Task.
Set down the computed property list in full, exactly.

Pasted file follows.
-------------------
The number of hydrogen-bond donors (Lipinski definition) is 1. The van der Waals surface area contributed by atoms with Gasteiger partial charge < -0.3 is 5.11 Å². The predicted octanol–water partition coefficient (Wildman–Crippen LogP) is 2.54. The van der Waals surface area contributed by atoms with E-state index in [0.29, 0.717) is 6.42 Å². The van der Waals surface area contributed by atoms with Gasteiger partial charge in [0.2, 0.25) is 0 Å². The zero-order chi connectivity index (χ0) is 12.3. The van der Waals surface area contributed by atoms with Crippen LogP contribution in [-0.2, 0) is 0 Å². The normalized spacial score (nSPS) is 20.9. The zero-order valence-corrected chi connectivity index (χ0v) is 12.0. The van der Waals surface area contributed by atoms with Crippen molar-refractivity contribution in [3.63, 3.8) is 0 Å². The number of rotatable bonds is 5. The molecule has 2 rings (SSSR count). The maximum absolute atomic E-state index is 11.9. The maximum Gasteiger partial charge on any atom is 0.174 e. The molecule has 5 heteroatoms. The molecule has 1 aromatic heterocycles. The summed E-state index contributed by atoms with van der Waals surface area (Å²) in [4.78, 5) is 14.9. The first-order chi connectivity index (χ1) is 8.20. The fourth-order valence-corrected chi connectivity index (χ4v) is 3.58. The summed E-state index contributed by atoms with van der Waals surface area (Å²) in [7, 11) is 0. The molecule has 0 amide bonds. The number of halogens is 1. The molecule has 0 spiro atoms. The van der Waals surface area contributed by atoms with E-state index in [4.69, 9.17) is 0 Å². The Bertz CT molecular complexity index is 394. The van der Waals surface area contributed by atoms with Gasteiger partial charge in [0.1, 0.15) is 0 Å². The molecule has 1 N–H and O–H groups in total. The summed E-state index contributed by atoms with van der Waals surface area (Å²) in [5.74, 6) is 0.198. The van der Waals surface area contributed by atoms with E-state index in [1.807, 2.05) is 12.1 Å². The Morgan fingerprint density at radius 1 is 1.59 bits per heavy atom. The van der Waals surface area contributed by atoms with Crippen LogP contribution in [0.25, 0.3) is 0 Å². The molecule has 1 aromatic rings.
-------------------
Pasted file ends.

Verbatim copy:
The number of hydrogen-bond donors (Lipinski definition) is 1. The van der Waals surface area contributed by atoms with Gasteiger partial charge < -0.3 is 5.11 Å². The predicted octanol–water partition coefficient (Wildman–Crippen LogP) is 2.54. The van der Waals surface area contributed by atoms with E-state index in [0.29, 0.717) is 6.42 Å². The van der Waals surface area contributed by atoms with Gasteiger partial charge in [0.2, 0.25) is 0 Å². The zero-order chi connectivity index (χ0) is 12.3. The van der Waals surface area contributed by atoms with Crippen LogP contribution in [-0.2, 0) is 0 Å². The normalized spacial score (nSPS) is 20.9. The zero-order valence-corrected chi connectivity index (χ0v) is 12.0. The van der Waals surface area contributed by atoms with Crippen molar-refractivity contribution in [3.63, 3.8) is 0 Å². The number of rotatable bonds is 5. The molecule has 2 rings (SSSR count). The maximum absolute atomic E-state index is 11.9. The maximum Gasteiger partial charge on any atom is 0.174 e. The molecule has 5 heteroatoms. The molecule has 1 aromatic heterocycles. The summed E-state index contributed by atoms with van der Waals surface area (Å²) in [4.78, 5) is 14.9. The first-order chi connectivity index (χ1) is 8.20. The fourth-order valence-corrected chi connectivity index (χ4v) is 3.58. The summed E-state index contributed by atoms with van der Waals surface area (Å²) in [7, 11) is 0. The molecule has 0 amide bonds. The number of halogens is 1. The molecule has 0 spiro atoms. The van der Waals surface area contributed by atoms with E-state index in [4.69, 9.17) is 0 Å². The Bertz CT molecular complexity index is 394. The van der Waals surface area contributed by atoms with Gasteiger partial charge in [0.1, 0.15) is 0 Å². The molecule has 1 N–H and O–H groups in total. The summed E-state index contributed by atoms with van der Waals surface area (Å²) in [5.74, 6) is 0.198. The van der Waals surface area contributed by atoms with E-state index in [1.807, 2.05) is 12.1 Å². The Morgan fingerprint density at radius 1 is 1.59 bits per heavy atom. The van der Waals surface area contributed by atoms with Crippen LogP contribution in [0.25, 0.3) is 0 Å². The molecule has 1 aromatic rings.